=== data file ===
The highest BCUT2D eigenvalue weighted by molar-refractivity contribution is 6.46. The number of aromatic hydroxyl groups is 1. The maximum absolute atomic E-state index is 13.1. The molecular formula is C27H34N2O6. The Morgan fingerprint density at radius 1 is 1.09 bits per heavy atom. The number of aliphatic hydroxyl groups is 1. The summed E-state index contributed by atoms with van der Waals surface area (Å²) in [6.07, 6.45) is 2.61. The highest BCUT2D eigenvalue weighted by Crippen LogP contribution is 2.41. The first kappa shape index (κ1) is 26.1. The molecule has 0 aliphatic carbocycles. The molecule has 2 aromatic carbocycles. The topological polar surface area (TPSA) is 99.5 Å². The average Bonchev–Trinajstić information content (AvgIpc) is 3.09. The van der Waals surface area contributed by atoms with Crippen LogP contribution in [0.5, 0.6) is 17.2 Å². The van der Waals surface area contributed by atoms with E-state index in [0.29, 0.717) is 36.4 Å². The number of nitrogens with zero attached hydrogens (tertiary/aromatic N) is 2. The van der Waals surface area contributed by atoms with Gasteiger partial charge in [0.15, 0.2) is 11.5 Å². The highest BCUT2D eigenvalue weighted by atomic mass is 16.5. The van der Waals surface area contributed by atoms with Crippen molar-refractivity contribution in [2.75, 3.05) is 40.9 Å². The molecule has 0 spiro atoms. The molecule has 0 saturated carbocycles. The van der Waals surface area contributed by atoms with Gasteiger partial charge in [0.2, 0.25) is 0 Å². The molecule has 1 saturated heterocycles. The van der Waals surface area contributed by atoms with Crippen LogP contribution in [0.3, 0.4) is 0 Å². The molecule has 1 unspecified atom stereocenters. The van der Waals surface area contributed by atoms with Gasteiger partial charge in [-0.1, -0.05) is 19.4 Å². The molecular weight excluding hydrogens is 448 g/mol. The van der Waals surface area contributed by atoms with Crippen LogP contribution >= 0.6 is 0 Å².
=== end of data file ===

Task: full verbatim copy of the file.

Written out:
The highest BCUT2D eigenvalue weighted by molar-refractivity contribution is 6.46. The number of aromatic hydroxyl groups is 1. The maximum absolute atomic E-state index is 13.1. The molecular formula is C27H34N2O6. The Morgan fingerprint density at radius 1 is 1.09 bits per heavy atom. The number of aliphatic hydroxyl groups is 1. The summed E-state index contributed by atoms with van der Waals surface area (Å²) in [6.07, 6.45) is 2.61. The highest BCUT2D eigenvalue weighted by Crippen LogP contribution is 2.41. The first kappa shape index (κ1) is 26.1. The molecule has 0 aliphatic carbocycles. The molecule has 2 aromatic carbocycles. The topological polar surface area (TPSA) is 99.5 Å². The average Bonchev–Trinajstić information content (AvgIpc) is 3.09. The van der Waals surface area contributed by atoms with Crippen LogP contribution in [0.5, 0.6) is 17.2 Å². The van der Waals surface area contributed by atoms with E-state index in [0.29, 0.717) is 36.4 Å². The number of nitrogens with zero attached hydrogens (tertiary/aromatic N) is 2. The van der Waals surface area contributed by atoms with Gasteiger partial charge in [0.15, 0.2) is 11.5 Å². The highest BCUT2D eigenvalue weighted by atomic mass is 16.5. The van der Waals surface area contributed by atoms with Crippen molar-refractivity contribution in [2.75, 3.05) is 40.9 Å². The molecule has 0 spiro atoms. The molecule has 0 saturated carbocycles. The van der Waals surface area contributed by atoms with Gasteiger partial charge in [0.2, 0.25) is 0 Å². The molecule has 1 saturated heterocycles. The van der Waals surface area contributed by atoms with Crippen LogP contribution in [0.3, 0.4) is 0 Å². The molecule has 1 unspecified atom stereocenters. The van der Waals surface area contributed by atoms with Gasteiger partial charge in [-0.1, -0.05) is 19.4 Å². The molecular weight excluding hydrogens is 448 g/mol. The van der Waals surface area contributed by atoms with Crippen LogP contribution >= 0.6 is 0 Å².